Paul & Sue Hazelden
- Comfortable -
Paul's Journey


Introduction

On the Sauna page, I said:

"... in the sauna you learn to become comfortable with your body, and also with other people and their bodies. You would not wear a swimming costume in the bath or shower, and you certainly don't want to wear one in the sauna. Not only is it unhygenic, but it feels dreadful. The last thing you want in a sauna is a piece of damp cloth wrapped round you. God gave you a wonderful body, and it is a great gift to discover how to accept it - how to be comfortable in and with your own body."

While I fully believe this, and increasingly feel it to be important, it would be wrong to give the impression that this has always been the case.

A number of people have asked how I have arrived at this point, and I keep on telling parts of the story, so I will try to summarise the main aspects here. It is a bit long, so I have divided the story into manageable sections:

  1. To Begin With
  2. Primary School Days
  3. Secondary School Days
  4. University
  5. The Sauna
  6. Conflict
  7. A Little Progress
  8. The First Naturist Sauna
  9. Further Progress
  10. Links

Back...

1.   To Begin With

Probably the most important part of the story is the hardest to explain or describe. Since I was a few months old, I have suffered from eczema. My skin has been scabbed, scarred, weeping, crusted and bleeding, in various degrees, in various places, for as long as I can remember.

I have described something of the experience on the Eczema page. Apart from my faith, it is probably the one thing that has had the most impact on my life. People would regularly react badly when they saw my skin, and sometimes they would not want to touch me in case they caught it. So I tended to keep my skin covered up when possible. I tended to wear long sleeve shirts, even in the middle of Summer. When friends went swimming, I did something else.

So I kept myself covered up as much as possible. I never encountered nudity in others, and, usually, only took off my own clothes to have a bath - an experience that was always painful, which led to my skin being even more irritated than usual, and was always followed by a particularly bad night's sleep.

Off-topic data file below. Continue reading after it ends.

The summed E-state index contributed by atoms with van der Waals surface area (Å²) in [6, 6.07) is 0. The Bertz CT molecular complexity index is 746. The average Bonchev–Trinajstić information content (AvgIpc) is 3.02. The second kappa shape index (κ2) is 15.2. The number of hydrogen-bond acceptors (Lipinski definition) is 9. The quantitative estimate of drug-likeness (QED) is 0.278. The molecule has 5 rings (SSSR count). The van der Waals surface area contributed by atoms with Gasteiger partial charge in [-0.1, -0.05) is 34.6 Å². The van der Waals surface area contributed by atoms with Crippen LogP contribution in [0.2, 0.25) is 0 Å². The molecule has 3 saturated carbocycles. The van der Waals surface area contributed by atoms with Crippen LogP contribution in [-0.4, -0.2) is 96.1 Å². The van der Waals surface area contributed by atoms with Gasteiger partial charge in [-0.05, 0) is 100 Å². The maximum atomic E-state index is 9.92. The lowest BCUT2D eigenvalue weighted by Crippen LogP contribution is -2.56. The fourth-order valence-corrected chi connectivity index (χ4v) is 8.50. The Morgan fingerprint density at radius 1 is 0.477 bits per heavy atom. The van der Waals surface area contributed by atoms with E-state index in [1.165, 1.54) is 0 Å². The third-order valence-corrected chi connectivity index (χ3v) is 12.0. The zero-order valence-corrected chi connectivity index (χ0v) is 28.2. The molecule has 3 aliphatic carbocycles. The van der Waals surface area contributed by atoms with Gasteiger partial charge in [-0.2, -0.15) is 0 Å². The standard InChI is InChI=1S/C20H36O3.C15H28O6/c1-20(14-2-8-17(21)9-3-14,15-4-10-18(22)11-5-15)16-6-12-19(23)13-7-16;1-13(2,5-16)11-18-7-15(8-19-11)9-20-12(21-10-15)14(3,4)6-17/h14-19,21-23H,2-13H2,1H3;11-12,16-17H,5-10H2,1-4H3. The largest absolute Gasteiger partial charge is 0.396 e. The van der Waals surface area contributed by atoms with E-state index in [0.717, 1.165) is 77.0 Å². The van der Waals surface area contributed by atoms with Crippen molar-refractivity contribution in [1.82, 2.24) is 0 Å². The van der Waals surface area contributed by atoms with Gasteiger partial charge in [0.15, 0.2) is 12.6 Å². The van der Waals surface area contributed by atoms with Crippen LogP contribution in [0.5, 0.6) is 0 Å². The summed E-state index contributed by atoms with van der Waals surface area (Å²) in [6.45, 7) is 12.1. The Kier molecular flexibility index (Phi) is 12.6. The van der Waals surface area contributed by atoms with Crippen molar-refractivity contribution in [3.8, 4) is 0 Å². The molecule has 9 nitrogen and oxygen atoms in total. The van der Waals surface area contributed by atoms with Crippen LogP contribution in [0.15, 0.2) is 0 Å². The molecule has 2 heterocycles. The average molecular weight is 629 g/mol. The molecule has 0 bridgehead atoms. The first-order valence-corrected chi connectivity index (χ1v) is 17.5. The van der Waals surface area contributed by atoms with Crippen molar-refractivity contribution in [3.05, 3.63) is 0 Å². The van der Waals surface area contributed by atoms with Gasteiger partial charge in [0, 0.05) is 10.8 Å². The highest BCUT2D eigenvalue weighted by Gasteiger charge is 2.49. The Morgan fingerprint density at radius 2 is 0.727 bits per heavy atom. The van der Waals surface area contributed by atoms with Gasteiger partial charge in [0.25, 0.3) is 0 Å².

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2.   Primary School Days

At school, I was intensely 'modest'. As well as generally trying to avoid letting people seeing my skin, I would always try to ensure that my genitals were covered up - even in the changing room of the school's swimming pool. It became slightly easier when we got older and used the local public swimming baths, as everyone had their own individual changing cubicle. But the deep 'need' to avoid nudity in front of anyone else remained.

As a brief illustration: somewhere around the age of eight or nine, I started to wonder what I would do when I grew up. I wanted to be an astronaut, and it came as a terrible blow to discover that the UK had no programme of space exploration. As a second best, I thought I would like to be a policeman. But one day, there was a programme on the television about people training to be in the police. There was a fleeting reference to physical fitness, and a brief shot of communal showers. That finished the police as a career for me: if you had to use communal showers to be a policeman, I would do something else with my life.

Even as that door closed, I was aware that, for other people, communal showers were clearly not something they found impossible to contemplate. After all, people did become policemen. Even if my reaction was normal - as I strongly hoped it was - some other, seemingly 'normal' people did not react in the same way.

But alongside this obsessive modesty was something else. Because it was so important, I could not help spending time thinking about questions to do with clothing, modesty, culture and ethics.

At an early age, I became aware that there were people called nudists, who somehow lived in 'nudist colonies' - in those days, they were always called 'nudists' and not 'naturists'. I couldn't imagine what life was like for them, or why they lived like that. But they existed, so, clearly, some people did not approach life the way I did in this area. And, because the thought of nudity troubled me, this was much more than a superficial difference of habit or taste: these people were different in some significant way I could not understand.

At the age of ten, one day in the school playground, I was struck by what appeared to be a deep revelation. Everyone I could see - everyone in the world! - was completely naked underneath their clothes.